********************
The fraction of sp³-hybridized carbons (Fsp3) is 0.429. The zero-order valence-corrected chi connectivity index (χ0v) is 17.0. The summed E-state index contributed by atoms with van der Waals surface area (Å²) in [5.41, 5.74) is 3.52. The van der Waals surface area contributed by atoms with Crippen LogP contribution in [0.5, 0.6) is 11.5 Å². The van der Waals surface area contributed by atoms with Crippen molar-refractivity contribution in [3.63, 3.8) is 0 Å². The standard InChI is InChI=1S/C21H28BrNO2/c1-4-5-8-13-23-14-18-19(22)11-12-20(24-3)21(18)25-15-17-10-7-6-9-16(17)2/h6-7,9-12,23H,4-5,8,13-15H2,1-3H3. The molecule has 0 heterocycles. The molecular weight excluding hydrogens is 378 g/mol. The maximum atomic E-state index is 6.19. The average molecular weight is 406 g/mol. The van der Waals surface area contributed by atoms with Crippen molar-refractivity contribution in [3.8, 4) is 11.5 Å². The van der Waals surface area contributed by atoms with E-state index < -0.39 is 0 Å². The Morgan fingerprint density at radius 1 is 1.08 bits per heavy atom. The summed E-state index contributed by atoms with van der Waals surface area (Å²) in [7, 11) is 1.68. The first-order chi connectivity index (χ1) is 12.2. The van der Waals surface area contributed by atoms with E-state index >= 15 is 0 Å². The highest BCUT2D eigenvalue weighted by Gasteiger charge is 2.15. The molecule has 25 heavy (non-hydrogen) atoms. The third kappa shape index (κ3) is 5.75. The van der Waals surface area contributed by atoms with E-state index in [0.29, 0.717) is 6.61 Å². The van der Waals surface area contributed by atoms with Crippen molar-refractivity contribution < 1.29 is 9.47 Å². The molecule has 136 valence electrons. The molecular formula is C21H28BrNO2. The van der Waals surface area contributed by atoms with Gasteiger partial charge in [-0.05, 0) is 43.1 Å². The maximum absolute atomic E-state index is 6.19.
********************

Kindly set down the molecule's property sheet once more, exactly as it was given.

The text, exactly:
The fraction of sp³-hybridized carbons (Fsp3) is 0.429. The zero-order valence-corrected chi connectivity index (χ0v) is 17.0. The summed E-state index contributed by atoms with van der Waals surface area (Å²) in [5.41, 5.74) is 3.52. The van der Waals surface area contributed by atoms with Crippen LogP contribution in [0.5, 0.6) is 11.5 Å². The van der Waals surface area contributed by atoms with Crippen molar-refractivity contribution in [3.63, 3.8) is 0 Å². The standard InChI is InChI=1S/C21H28BrNO2/c1-4-5-8-13-23-14-18-19(22)11-12-20(24-3)21(18)25-15-17-10-7-6-9-16(17)2/h6-7,9-12,23H,4-5,8,13-15H2,1-3H3. The molecule has 0 heterocycles. The molecular weight excluding hydrogens is 378 g/mol. The maximum atomic E-state index is 6.19. The average molecular weight is 406 g/mol. The van der Waals surface area contributed by atoms with Crippen molar-refractivity contribution in [3.8, 4) is 11.5 Å². The van der Waals surface area contributed by atoms with E-state index < -0.39 is 0 Å². The Morgan fingerprint density at radius 1 is 1.08 bits per heavy atom. The summed E-state index contributed by atoms with van der Waals surface area (Å²) in [7, 11) is 1.68. The first-order chi connectivity index (χ1) is 12.2. The van der Waals surface area contributed by atoms with E-state index >= 15 is 0 Å². The highest BCUT2D eigenvalue weighted by Gasteiger charge is 2.15. The molecule has 25 heavy (non-hydrogen) atoms. The third kappa shape index (κ3) is 5.75. The van der Waals surface area contributed by atoms with E-state index in [0.29, 0.717) is 6.61 Å². The van der Waals surface area contributed by atoms with Crippen molar-refractivity contribution < 1.29 is 9.47 Å². The molecule has 136 valence electrons. The molecular formula is C21H28BrNO2. The van der Waals surface area contributed by atoms with Gasteiger partial charge in [-0.05, 0) is 43.1 Å². The maximum absolute atomic E-state index is 6.19.